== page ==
African wild dogs are extremely social animals that cooperate very well during their hunts. Teamwork, pack dynamics and great communication enable them to rise as the true kings of the hunt, even when they don't get much recognition.
Hunting Success rate
The hunting success rate is the likelihood of a predator's hunt resulting in the successful capture and killing of the prey. An animal's hunting success rate is measured based on long-term observation data and is expressed as a percentage.
The hunting success rate is determined by many factors that can either favour or hinder both the predator and the prey. These could be environmental factors, hunting technique, age and strength of prey/predator among many others.
The table below shows the hunting success rate of the top African predators.
|#||Animal||Hunting success rate||Hunting Style|
|1||African Wild Dogs||70% to 90%||Pack hunting & pursuit predation|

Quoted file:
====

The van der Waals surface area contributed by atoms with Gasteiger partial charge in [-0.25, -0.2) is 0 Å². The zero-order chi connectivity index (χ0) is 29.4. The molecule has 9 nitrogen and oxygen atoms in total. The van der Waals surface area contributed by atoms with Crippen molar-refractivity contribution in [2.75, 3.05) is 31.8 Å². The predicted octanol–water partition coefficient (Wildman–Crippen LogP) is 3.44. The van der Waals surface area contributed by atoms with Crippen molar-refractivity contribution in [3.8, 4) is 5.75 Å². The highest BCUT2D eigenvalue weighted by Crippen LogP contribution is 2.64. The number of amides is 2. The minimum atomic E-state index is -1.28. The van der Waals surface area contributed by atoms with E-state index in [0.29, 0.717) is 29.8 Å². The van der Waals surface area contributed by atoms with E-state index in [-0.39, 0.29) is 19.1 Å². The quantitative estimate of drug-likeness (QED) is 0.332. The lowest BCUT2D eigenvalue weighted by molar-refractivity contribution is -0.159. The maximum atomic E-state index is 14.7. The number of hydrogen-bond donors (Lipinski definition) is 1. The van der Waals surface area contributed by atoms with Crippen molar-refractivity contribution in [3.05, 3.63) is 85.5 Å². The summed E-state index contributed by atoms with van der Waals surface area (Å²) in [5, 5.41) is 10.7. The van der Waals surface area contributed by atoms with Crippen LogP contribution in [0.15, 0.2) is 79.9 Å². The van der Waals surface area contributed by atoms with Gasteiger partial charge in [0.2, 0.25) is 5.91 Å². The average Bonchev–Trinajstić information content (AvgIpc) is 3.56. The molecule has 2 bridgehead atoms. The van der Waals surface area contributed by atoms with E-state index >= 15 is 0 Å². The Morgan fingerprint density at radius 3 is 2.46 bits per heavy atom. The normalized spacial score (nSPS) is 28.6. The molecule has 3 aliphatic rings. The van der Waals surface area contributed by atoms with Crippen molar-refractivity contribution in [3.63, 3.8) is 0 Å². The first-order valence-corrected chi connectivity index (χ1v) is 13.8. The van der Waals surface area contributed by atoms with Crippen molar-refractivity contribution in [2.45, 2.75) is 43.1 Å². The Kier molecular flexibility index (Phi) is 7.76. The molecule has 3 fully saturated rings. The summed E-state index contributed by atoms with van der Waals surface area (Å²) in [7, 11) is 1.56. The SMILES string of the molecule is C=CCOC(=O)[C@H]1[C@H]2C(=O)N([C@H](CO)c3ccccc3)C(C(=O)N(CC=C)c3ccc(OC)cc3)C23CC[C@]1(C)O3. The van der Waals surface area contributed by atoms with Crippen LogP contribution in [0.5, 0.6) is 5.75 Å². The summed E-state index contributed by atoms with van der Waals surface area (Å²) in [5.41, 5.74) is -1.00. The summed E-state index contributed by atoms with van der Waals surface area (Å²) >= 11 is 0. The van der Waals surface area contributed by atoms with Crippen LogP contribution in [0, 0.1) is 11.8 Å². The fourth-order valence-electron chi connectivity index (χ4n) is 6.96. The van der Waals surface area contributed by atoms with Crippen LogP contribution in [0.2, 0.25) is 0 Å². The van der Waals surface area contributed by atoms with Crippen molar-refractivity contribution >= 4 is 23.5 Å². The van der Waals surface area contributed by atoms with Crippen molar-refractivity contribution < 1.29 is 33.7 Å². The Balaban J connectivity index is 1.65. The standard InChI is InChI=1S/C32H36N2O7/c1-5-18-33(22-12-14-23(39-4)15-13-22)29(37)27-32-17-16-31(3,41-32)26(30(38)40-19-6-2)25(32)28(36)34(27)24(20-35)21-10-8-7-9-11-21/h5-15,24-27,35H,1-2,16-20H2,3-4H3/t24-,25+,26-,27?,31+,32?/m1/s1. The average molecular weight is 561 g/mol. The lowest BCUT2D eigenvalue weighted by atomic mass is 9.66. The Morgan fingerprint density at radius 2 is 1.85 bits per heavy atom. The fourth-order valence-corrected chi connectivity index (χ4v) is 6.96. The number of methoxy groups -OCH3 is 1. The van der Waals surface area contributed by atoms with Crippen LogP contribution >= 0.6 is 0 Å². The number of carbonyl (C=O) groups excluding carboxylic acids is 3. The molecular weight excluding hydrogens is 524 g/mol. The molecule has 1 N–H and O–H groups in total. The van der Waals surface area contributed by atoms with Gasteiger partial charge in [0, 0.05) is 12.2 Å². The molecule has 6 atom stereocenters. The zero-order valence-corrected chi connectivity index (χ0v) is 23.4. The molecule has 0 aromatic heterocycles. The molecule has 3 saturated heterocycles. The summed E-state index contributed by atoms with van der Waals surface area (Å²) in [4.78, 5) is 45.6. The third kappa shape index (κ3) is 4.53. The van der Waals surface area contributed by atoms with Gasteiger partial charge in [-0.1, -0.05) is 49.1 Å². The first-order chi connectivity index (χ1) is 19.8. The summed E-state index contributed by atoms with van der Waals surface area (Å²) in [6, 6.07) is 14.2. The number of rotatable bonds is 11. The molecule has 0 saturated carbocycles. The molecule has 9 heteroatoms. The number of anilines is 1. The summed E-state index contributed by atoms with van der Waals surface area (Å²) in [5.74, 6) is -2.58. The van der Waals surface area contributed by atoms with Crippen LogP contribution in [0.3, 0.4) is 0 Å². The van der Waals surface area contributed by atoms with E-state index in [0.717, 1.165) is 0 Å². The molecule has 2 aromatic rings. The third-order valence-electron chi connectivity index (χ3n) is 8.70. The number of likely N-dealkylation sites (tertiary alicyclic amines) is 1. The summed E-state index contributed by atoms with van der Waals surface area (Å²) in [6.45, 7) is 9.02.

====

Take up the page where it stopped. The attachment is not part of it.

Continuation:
|3||Leopards||40% to 50%||Ambush|
|4||Spotted Hyenas||30% to 50%||Pack hunting & pursuit predation|
|5||Lions||30% to 40%||Pack hunting & Ambush|
|6||Striped Hyenas||20% to 30%||Pack hunting & pursuit predation|
Hunting Styles & Advantages
1. African Wild Dogs (Painted Dogs)
African wild dogs are highly social and hunt cooperatively in packs. Their hunting strategy can be described as endurance running.
These painted dogs have unbelievable stamina and by properly coordinating the hunt, they chance after prey over very long distances until the animals stop out of exhaustion.